December 18, 2012

CRA Canada Revenue Agency) annouced an increase to reasonable cents per KMs driven for business purposes.  If your employees use their own vehicle to conduct your company’s business, they are getting a raise!  Effective January 1, 2013 the rate per business KM driven will increase from $0.52 to $0.53 for the first 5000 KMs.  All KMs after that are paid at $0.47.

Also, if you are employed as a car salesman -yes, these folks do make an honest living in this career path…your operating cost has gone up from $0.21 to $0.23 per personal KM driven

December 7, 2012

CRA  Canada Revenue Agency) announced today the first quarter prescribed interest for low or interest-free loans.  From January to March 2013 the prescribed interest rate will remain at 1%.  This means when you offer your employees a loan or cash advance (for longer than 1 pay period) without charging at minimum the prescribed rates, they incur a 1% taxable benefit upon which they will be required to pay CPP and Income Tax.

October 1, 2012

If you haven’t already done so, you need to conduct a PIER (pensionable, insurable earnings review) Audit for all employees in your company.  Do it now while you still have time to make corrections in 2012 for the 2012 calendar year.  A PIER is a deficiency in the amount of CPP or EI deducted throughout the year.  The most common causes for deficiencies:

1)  Bonus paid on a separate cheque and the CPP exemption is taken too many times during the year

2) Benefits not included in the calculation of CPP and/or EI

3) Incorrect birthday will cause CPP to start/stop at the wrong time

To calculate CPP:

Take total pensionable earnings to a point in the calendar year.  (Regardless of your pay frequency, you can take full months at a time.)

Take the annual CPP exemption and divide by 12 to get the monthly amount

3500 / 12 = 291.66

If you are using September for the YTD pensionable earnings use the following calculation for exemption:

9 months x 291.66 = 2625.00 exemption used so far in 2012

Take total pensionable earnings and reduce by exemption (as per above)

39,450.00  –  2625.00 = 36,825 (earnings subject to CPP deductions)

To calculate CPP

36,825 x 4.95% = 1822.84 total employee contribution

To calculate EI – there is no exemption

39,450.00 x 1.83% = 721.94

If for any reason the YTD balances for this employee are different in your system than what you calculate you need to review why and make appropriate contributions.

Better to do this now than to wait for the PIER review to happen in May next year.  If you wait, you will be responsible for the employee’s portion, your portion, penalties and interest.  Do yourself a favour take care of it now while you still have time.

September 21, 2012

BC Medical is the only provincial medical fund that is still paid for by employees in the province of British Columbia.  There are three rate:  single, couple, family.  The employer has the option to pay for this health tax if they choose.  Remember that if the company pays for it, this is a taxable benefit for the employee.  If the employee’s pay is deducted to cover this amount, the amount comes of their after tax dollars.  In other words, this takes away from what is “going into the employee’s pocket.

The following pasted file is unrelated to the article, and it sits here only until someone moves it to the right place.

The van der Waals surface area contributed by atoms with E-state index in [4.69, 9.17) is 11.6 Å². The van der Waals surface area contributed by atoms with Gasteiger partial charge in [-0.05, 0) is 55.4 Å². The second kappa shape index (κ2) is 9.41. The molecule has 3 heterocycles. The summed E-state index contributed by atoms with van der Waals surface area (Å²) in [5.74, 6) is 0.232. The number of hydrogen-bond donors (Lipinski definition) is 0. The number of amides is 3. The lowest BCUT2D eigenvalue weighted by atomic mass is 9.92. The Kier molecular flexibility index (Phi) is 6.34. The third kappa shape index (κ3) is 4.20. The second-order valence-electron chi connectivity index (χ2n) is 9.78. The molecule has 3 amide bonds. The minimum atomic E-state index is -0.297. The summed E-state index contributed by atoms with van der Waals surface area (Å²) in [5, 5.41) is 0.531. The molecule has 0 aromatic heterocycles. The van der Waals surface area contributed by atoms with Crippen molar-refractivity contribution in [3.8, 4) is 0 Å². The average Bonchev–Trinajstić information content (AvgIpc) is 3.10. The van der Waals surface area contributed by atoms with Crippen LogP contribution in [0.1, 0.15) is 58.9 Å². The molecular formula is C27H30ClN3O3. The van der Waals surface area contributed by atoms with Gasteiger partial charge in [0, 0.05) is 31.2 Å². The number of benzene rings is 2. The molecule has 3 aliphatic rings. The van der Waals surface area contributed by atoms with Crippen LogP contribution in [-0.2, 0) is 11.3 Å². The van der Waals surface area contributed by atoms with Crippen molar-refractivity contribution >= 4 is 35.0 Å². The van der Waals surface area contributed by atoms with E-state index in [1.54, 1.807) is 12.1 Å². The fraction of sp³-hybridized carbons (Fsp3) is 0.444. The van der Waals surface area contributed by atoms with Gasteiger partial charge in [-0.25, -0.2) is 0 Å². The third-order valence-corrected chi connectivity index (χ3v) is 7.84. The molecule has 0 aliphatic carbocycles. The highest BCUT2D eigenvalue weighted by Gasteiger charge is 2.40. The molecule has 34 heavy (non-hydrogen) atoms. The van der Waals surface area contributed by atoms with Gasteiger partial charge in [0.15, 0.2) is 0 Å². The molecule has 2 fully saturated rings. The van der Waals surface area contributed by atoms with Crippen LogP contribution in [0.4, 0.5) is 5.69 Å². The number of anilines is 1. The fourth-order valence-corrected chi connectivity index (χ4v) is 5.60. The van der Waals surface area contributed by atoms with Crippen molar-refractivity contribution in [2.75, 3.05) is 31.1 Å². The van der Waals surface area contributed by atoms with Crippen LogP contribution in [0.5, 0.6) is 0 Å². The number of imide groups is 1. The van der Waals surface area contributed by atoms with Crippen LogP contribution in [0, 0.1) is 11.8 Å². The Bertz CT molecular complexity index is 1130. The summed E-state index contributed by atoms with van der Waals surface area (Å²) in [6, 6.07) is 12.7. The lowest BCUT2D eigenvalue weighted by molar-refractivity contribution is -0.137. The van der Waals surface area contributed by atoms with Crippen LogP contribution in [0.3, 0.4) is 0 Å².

August 30, 2012

For several years now, a gift given to an employee in the form of a gift card or gift certificate is considered just like cash.  Because you have given the employee the opportunity to “CHOOSE” what they can purchase with the gift card, it’s as though they have cold hard cash in their pockets to spend as they see fit.  From the very first $1.00 given on the card the employee is subjected to statutory deductions on the value of the card.

Gone are the days of giving an employee a turkey at Christmas; or are they?  The boss is permitted by law to give an employee up to 2 gifts per year with a value totaling less than $500.00 before they become taxable for any amount over that.  A savvy boss will partner with a local supermarket to produce gift certificates redeemable only for a turkey – easier than lugging dozens of turkeys to the workplace!  The employee no longer has a choice and that means they will not be hit by the tax man.  I don’t know about you, but I have never seen a $500.00 turkey – after all it’s not the goose that laid the golden egg.

August 13, 2012

As of January 1, 2012, income earned by employees through wage loss replacement plans or company paid sick leave or short term disability is subjected to CPP.  Running a PIER (Pensionable, Insurable Earnings Review) now will help save you money in the long run and will keep you compliant.

August 11, 2012

The end of the year is fast approaching.  Remember to verify the amounts of CPP and EI calculated deducted and remitted are accurate.  You still have time to catch up any missed deductions.  If you don’t, you the employer, will be responsible for paying the employee portion, the employer portion and the penalties and interest associated with these statutory deductions

August 10, 2012

Did you know…the Canadian equivalent of the US 401K is called an RRSP?

There is one major difference.  RRSPs are not mandatory in Canada and can be purchased from any registered financial institution or insurance carrier.